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My company serves as the IT department for several medical, legal, social service, and banking organizations in our area. I don’t have to tell you that every one of these organizations deals with information that falls under various government data security and privacy acts. Every one of these organizations depends on and expects us to put in place measures to protect their data. In other words, if they suffer a breach, they’re going to assign responsibility to us on some level. So, when I decommission a server or PC, I take steps to make sure that no one is going to be able to read anything off the hard drives. Call me paranoid, but consider this: seven in 10 secondhand hard drives still have data. What’s one to do?
It’s well known that simply wiping out partitions and re-formatting drives doesn’t erase anything. It’s equally well known that overwriting every sector with pseudo-random data is considered a secure method of erasure. I give you a two-step approach that may be overkill, but is certainly a procedure that any court would consider a mitigating factor if I or my company is accused of negligence. (I work in a Microsoft environment, so that is the context here.)
Step one is to install TrueCrypt 5, (my hands-down favorite) or another full-drive encryption program, and perform the steps for full-drive encryption; this effectively writes pseudo-random noise to every sector of the hard drive. (Don’t fret about the 20-character password TrueCrypt warns you about–just type “password.” You’re not worried about logon security; you just want to encrypt the hard drive.) This one-pass encryption is probably sufficient for a home PC hard drive, but not for anything else.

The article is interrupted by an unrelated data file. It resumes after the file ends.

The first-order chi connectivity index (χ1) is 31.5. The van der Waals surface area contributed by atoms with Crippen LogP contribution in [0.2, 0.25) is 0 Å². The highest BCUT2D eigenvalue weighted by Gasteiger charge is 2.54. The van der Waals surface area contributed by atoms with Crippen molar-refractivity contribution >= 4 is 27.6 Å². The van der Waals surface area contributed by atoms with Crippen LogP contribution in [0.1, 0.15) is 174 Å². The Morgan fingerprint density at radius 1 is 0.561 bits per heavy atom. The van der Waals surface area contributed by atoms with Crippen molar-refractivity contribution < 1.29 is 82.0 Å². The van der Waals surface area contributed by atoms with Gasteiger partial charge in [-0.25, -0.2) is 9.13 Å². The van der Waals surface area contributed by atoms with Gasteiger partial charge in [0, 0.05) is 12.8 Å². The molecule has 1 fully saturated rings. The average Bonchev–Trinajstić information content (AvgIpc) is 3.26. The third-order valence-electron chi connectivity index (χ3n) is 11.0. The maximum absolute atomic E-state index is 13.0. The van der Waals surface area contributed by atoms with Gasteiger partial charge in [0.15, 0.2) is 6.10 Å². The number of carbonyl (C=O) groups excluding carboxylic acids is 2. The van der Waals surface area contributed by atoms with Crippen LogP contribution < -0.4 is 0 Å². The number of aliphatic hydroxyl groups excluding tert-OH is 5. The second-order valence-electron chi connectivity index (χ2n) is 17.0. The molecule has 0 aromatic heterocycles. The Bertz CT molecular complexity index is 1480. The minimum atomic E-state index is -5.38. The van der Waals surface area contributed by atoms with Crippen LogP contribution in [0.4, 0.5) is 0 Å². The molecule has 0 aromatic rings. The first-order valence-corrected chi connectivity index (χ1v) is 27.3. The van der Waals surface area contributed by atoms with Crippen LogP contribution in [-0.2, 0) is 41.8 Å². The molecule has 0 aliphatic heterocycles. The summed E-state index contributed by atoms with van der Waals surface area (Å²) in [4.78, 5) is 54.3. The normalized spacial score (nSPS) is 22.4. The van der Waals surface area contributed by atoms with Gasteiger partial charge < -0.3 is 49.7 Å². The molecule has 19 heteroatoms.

Step two is to run a disk erase program that overwrites every sector with pseudo-random bits. I use Darik’s Boot and Nuke (DBAN), without question a best-of-breed open source program. One pass auto-wipe should be sufficient since you’re overwriting what already amounts to pseudo-random noise (created by TrueCrypt) on the hard disk.
After this treatment, any adversary would find it virtually impossible to recover anything usable off of the drive. Give it away, sell it on eBay, do whatever.
And have a good night’s sleep.